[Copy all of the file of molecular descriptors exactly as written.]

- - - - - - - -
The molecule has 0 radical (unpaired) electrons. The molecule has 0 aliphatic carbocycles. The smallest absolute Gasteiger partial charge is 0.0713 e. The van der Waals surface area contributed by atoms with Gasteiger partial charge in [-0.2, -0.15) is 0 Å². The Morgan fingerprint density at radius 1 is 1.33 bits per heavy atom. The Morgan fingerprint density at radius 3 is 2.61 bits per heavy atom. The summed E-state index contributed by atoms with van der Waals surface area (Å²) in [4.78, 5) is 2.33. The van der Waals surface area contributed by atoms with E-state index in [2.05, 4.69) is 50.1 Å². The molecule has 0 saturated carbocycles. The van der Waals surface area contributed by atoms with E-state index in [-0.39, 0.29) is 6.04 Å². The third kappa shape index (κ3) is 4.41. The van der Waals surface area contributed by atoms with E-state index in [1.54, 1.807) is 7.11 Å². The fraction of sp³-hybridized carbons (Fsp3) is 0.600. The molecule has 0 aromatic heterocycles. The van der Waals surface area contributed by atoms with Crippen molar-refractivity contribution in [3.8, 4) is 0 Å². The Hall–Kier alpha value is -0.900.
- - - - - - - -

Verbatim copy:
The molecule has 0 radical (unpaired) electrons. The molecule has 0 aliphatic carbocycles. The smallest absolute Gasteiger partial charge is 0.0713 e. The van der Waals surface area contributed by atoms with Gasteiger partial charge in [-0.2, -0.15) is 0 Å². The Morgan fingerprint density at radius 1 is 1.33 bits per heavy atom. The Morgan fingerprint density at radius 3 is 2.61 bits per heavy atom. The summed E-state index contributed by atoms with van der Waals surface area (Å²) in [4.78, 5) is 2.33. The van der Waals surface area contributed by atoms with E-state index in [2.05, 4.69) is 50.1 Å². The molecule has 0 saturated carbocycles. The van der Waals surface area contributed by atoms with E-state index in [-0.39, 0.29) is 6.04 Å². The third kappa shape index (κ3) is 4.41. The van der Waals surface area contributed by atoms with E-state index in [1.54, 1.807) is 7.11 Å². The fraction of sp³-hybridized carbons (Fsp3) is 0.600. The molecule has 0 aromatic heterocycles. The van der Waals surface area contributed by atoms with Crippen molar-refractivity contribution in [3.8, 4) is 0 Å². The Hall–Kier alpha value is -0.900.